Factors associated with viremia in people living with HIV on antiretroviral therapy in Guatemala

Dean W. Ortíz, Olivia Roberts-Sano, Hugo E. Marroquin, Lindsey Larson, Katherine B. Franco, Andrej Spec, Johanna R. Melendez, Rodolfo Pinzón, Ana J. Samayoa, Carlos Mejia-Chew, Jane A. O´Halloran

Research output: Contribution to journalArticlepeer-review

Abstract

Introduction: Viral suppression prevents HIV transmission and disease progression, but socio-economic and clinical factors can hinder the goal of suppression. We evaluated factors associated with viral non suppression (VNS) and persistent viremia (PV) in people living with HIV (PLHIV) receiving antiretroviral therapy (ART) in Guatemala. Methods: We conducted a cross sectional analysis using data from an ongoing cohort of PLHIV attending the largest HIV clinic in Guatemala. Univariable and multivariable analyses were conducted between PLHIV with viral suppression and detectable viremia. VNS was defined as most recent HIV RNA ≥ 200 copies/ml and PV as two consecutive HIV RNA ≥ 200 copies/ml. Results: Of 664 participants, 13.3% had VNS and 7.1% had PV. In univariable analysis disaggregated by gender, low income, poor education, perceived difficulty attending healthcare, and alcohol use were associated with VNS in men while low CD4 at diagnosis, multiple prior ART regimens and treatment interruptions were significant in both genders. Multiple prior ART regimens (adjusted Odds Ratio (aOR) 2.82, [95% confidence interval (CI) 1.59, 4.99], p < 0.01), treatment interruptions (aOR 4.51, [95% CI 2.13, 9.58], p < 0.01), excessive alcohol consumption (aOR 2.56, [95% CI 1.18, 5.54], p < 0.05) perceived difficulty attending healthcare (aOR 2.07, [95% CI 1.25, 3.42], p < 0.01) and low CD4 at diagnosis (aOR 2.34, 95% [CI 1.30, 4.20], p < 0.01) were independently associated with VNS on multivariable regression. Conclusions: We conclude that socio-economic and clinical factors influence viral suppression in our cohort and vary between men and women. Gender specific approaches are necessary to achieve the 90% suppression goal.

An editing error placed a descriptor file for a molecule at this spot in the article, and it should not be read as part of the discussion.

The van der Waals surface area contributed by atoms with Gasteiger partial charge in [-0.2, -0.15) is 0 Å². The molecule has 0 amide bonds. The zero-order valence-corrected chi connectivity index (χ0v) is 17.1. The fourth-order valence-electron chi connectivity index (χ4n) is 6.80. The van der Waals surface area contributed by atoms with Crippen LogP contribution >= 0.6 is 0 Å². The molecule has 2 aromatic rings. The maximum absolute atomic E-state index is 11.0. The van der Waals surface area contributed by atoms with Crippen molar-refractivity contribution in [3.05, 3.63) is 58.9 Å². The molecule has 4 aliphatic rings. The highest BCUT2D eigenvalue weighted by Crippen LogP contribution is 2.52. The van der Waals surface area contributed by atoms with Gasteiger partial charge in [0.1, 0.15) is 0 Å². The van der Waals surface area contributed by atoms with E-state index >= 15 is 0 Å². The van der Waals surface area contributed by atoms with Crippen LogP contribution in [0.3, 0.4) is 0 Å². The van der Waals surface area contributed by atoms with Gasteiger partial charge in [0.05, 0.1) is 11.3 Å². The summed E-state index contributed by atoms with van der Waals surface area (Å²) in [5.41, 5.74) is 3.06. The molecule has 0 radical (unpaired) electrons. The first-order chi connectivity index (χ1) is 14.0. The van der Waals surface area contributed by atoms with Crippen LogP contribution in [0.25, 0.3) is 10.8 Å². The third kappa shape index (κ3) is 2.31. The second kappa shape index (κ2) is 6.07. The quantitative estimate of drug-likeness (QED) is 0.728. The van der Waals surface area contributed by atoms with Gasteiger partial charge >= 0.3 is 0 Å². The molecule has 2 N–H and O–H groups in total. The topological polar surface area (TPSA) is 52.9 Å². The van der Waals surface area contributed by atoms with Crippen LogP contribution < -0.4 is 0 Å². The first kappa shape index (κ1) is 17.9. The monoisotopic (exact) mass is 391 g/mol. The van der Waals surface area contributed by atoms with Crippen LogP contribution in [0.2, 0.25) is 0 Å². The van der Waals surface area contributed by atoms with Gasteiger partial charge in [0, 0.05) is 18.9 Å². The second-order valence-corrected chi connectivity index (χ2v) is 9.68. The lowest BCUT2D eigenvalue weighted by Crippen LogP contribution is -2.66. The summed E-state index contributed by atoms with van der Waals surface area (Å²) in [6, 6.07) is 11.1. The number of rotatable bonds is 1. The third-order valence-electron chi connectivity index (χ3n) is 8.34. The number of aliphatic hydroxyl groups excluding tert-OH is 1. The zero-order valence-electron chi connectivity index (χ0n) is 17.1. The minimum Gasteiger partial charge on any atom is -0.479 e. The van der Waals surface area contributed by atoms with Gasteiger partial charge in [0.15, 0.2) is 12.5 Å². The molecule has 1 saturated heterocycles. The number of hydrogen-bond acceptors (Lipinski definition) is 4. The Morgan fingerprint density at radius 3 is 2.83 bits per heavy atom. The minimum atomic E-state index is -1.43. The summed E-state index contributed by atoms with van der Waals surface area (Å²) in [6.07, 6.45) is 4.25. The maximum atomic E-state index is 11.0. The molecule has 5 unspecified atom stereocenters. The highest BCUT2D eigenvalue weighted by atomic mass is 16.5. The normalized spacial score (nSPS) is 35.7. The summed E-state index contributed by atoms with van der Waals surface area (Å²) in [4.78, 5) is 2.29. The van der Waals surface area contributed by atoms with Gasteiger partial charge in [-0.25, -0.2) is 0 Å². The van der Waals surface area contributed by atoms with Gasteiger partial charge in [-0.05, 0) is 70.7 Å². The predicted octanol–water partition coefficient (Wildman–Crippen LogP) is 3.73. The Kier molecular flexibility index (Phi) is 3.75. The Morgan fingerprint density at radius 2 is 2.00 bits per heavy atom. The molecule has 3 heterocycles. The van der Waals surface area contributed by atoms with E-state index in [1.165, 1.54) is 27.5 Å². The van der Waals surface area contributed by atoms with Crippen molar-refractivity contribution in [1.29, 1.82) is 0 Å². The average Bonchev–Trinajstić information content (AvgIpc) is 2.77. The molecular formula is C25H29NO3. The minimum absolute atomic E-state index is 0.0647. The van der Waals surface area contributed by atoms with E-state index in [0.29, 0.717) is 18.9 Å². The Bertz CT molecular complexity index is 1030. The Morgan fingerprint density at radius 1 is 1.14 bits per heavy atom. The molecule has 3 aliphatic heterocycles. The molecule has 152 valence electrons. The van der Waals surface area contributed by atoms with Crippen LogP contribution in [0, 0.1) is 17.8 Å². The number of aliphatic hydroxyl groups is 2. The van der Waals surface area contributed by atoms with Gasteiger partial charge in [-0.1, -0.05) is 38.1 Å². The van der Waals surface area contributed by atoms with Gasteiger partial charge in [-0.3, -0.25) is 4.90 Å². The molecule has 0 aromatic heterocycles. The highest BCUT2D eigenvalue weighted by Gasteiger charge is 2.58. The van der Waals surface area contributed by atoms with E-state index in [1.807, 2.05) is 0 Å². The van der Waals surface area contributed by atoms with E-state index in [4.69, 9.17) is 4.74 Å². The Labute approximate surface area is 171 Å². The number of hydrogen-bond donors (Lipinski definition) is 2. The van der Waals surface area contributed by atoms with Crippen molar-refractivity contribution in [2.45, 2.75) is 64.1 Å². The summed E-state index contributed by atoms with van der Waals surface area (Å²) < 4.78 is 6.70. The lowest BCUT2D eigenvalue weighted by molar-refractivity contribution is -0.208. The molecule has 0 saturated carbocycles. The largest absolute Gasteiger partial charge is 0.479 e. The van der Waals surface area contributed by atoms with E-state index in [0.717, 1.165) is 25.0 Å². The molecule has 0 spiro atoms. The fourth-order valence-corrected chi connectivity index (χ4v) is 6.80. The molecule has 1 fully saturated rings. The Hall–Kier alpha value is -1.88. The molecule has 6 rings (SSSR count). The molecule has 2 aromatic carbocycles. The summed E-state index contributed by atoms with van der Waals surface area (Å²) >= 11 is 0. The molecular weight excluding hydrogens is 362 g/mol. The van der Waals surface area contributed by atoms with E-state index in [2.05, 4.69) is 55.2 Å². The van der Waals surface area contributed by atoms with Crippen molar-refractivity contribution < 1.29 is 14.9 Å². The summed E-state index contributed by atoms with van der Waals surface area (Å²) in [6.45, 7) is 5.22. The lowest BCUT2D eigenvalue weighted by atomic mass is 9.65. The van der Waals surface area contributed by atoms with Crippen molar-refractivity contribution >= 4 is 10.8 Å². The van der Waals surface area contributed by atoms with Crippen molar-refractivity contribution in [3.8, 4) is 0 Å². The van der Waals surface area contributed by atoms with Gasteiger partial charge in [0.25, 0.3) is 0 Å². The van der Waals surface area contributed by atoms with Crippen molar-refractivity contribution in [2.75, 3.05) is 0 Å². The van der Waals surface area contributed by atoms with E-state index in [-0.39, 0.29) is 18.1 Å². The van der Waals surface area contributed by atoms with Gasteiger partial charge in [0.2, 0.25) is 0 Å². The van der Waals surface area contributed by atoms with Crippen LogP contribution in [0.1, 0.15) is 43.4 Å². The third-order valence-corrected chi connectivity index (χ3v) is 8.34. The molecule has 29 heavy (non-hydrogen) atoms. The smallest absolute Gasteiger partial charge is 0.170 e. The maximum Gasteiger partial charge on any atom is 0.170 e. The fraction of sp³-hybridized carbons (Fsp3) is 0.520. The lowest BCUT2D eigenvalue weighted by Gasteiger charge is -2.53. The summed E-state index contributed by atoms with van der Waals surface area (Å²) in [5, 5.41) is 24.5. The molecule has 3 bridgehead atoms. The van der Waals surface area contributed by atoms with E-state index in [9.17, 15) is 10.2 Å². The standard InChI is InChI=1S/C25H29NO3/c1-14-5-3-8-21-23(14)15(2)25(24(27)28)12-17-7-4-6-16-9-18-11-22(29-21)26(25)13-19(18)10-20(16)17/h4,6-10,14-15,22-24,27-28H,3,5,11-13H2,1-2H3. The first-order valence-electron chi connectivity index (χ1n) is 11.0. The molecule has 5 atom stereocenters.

Original languageEnglish
Article number79
JournalAIDS Research and Therapy
Volume18
Issue number1
DOIs
StatePublished - Dec 2021

Keywords

  • Gender
  • HIV
  • Health risk behavior
  • Health services accessibility
  • Sustained virologic suppression
  • Treatment outcomes

Fingerprint

Dive into the research topics of 'Factors associated with viremia in people living with HIV on antiretroviral therapy in Guatemala'. Together they form a unique fingerprint.

Cite this